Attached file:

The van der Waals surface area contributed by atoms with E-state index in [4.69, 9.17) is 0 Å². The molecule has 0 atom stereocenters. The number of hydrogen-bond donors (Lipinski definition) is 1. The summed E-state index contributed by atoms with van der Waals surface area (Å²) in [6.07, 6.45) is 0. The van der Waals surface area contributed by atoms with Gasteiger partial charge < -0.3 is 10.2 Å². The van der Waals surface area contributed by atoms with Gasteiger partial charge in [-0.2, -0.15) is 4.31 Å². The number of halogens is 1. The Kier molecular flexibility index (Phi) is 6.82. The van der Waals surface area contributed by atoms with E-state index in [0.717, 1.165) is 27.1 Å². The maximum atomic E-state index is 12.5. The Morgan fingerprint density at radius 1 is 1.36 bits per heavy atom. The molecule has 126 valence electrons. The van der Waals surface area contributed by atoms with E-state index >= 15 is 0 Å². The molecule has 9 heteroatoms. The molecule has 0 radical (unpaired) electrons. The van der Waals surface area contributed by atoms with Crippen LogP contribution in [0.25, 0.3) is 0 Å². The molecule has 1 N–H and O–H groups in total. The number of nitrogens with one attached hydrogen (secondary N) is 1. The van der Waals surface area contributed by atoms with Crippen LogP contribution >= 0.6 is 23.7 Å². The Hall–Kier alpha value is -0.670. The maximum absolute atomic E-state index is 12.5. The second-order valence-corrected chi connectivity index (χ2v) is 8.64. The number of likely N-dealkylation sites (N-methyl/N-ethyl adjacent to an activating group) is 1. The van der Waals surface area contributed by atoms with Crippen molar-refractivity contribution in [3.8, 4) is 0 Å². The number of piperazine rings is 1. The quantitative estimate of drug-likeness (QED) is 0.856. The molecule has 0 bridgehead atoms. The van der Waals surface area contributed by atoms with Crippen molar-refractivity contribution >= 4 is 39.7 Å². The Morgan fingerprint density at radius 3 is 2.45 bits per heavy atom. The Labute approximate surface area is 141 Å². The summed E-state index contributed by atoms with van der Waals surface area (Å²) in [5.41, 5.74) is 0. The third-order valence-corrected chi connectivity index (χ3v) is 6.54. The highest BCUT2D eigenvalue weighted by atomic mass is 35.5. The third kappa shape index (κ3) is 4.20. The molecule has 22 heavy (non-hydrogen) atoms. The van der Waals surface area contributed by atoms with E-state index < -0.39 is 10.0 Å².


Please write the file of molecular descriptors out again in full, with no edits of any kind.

The van der Waals surface area contributed by atoms with E-state index in [4.69, 9.17) is 0 Å². The molecule has 0 atom stereocenters. The number of hydrogen-bond donors (Lipinski definition) is 1. The summed E-state index contributed by atoms with van der Waals surface area (Å²) in [6.07, 6.45) is 0. The van der Waals surface area contributed by atoms with Gasteiger partial charge < -0.3 is 10.2 Å². The van der Waals surface area contributed by atoms with Gasteiger partial charge in [-0.2, -0.15) is 4.31 Å². The number of halogens is 1. The Kier molecular flexibility index (Phi) is 6.82. The van der Waals surface area contributed by atoms with E-state index in [0.717, 1.165) is 27.1 Å². The maximum atomic E-state index is 12.5. The Morgan fingerprint density at radius 1 is 1.36 bits per heavy atom. The molecule has 126 valence electrons. The van der Waals surface area contributed by atoms with E-state index >= 15 is 0 Å². The molecule has 9 heteroatoms. The molecule has 0 radical (unpaired) electrons. The van der Waals surface area contributed by atoms with Crippen LogP contribution in [0.25, 0.3) is 0 Å². The molecule has 1 N–H and O–H groups in total. The number of nitrogens with one attached hydrogen (secondary N) is 1. The van der Waals surface area contributed by atoms with Crippen LogP contribution >= 0.6 is 23.7 Å². The Hall–Kier alpha value is -0.670. The maximum absolute atomic E-state index is 12.5. The second-order valence-corrected chi connectivity index (χ2v) is 8.64. The number of likely N-dealkylation sites (N-methyl/N-ethyl adjacent to an activating group) is 1. The van der Waals surface area contributed by atoms with Crippen molar-refractivity contribution in [3.8, 4) is 0 Å². The number of piperazine rings is 1. The quantitative estimate of drug-likeness (QED) is 0.856. The molecule has 0 bridgehead atoms. The van der Waals surface area contributed by atoms with Crippen molar-refractivity contribution >= 4 is 39.7 Å². The Morgan fingerprint density at radius 3 is 2.45 bits per heavy atom. The Labute approximate surface area is 141 Å². The summed E-state index contributed by atoms with van der Waals surface area (Å²) in [5.41, 5.74) is 0. The third-order valence-corrected chi connectivity index (χ3v) is 6.54. The highest BCUT2D eigenvalue weighted by atomic mass is 35.5. The third kappa shape index (κ3) is 4.20. The molecule has 22 heavy (non-hydrogen) atoms. The van der Waals surface area contributed by atoms with E-state index < -0.39 is 10.0 Å².